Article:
It’s “a multi-billion dollar industry with a lack of federal regulation.”
Does that up the odds for problems down the road?
Unquestionably, it does, states one professor and criminologist offering comments on a police tool that is recently garnering a fair bit of negative coverage.
We introduce in today’s blog post facial recognition software, an enforcement tool that is presently on the radar of city officials across the country, including in Colorado. Many urban regulators, lawmakers and high-ranking police principals avidly endorse the technology, praising its ability to identify criminals who might otherwise evade detection and commit multiple acts of wrongdoing.
“This is a great day,” stated one city’s police chief following a municipal vote to approve facial recognition. Such positive sentiment is routinely echoed in police departments nationally.
And commonly followed up with condemnation by a broad-based band of criminal law commentators, coupled with detailed explanations underscoring how materially problematic the police tool can be.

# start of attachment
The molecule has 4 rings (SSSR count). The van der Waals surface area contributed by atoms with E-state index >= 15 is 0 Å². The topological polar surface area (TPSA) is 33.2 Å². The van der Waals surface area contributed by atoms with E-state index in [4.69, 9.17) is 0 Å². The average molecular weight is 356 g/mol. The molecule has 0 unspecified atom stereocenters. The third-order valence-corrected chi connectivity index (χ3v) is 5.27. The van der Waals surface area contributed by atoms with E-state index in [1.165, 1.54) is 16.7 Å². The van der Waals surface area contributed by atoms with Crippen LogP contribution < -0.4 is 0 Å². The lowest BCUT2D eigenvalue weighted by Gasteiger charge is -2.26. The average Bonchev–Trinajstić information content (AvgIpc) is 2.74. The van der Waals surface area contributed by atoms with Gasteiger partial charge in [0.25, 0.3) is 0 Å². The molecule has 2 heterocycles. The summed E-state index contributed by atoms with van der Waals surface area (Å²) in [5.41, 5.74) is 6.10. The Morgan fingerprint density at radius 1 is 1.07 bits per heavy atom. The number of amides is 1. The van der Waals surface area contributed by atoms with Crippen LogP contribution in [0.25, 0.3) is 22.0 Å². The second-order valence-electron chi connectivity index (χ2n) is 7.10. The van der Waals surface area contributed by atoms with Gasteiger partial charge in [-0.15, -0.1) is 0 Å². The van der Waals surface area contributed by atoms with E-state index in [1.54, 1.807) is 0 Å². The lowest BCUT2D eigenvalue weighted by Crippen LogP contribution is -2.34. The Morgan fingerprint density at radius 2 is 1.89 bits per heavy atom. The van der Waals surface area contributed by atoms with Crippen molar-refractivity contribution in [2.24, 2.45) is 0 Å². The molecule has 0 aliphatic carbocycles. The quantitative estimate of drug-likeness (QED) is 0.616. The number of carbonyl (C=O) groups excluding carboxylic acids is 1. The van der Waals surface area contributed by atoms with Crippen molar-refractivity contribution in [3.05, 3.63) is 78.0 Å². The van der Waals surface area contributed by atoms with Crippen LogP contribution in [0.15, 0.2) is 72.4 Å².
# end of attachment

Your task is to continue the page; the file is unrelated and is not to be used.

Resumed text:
For one thing, say critics, facial recognition links immediately to controversy. The above-cited criminologist stresses that, “It’s very divisive right now because of all the things going on nationally.”
Here’s why: A recently filed federal lawsuit spotlighting a false identification and confinement charges that recognition software is largely based on algorithms fine tuned via analysis of Caucasian faces. People of color are allegedly “up to 100 times more likely to be misidentified using the technology.”
Another expressed concern: It’s one thing to focus on alleged criminal offenders, but what assurances does the general public have hat innocent individuals simply going about their daily business aren’t being tracked?
The misidentified litigant cited above seeks damages for “pain, suffering, humiliation, shame, embarrassment and emotional distress.”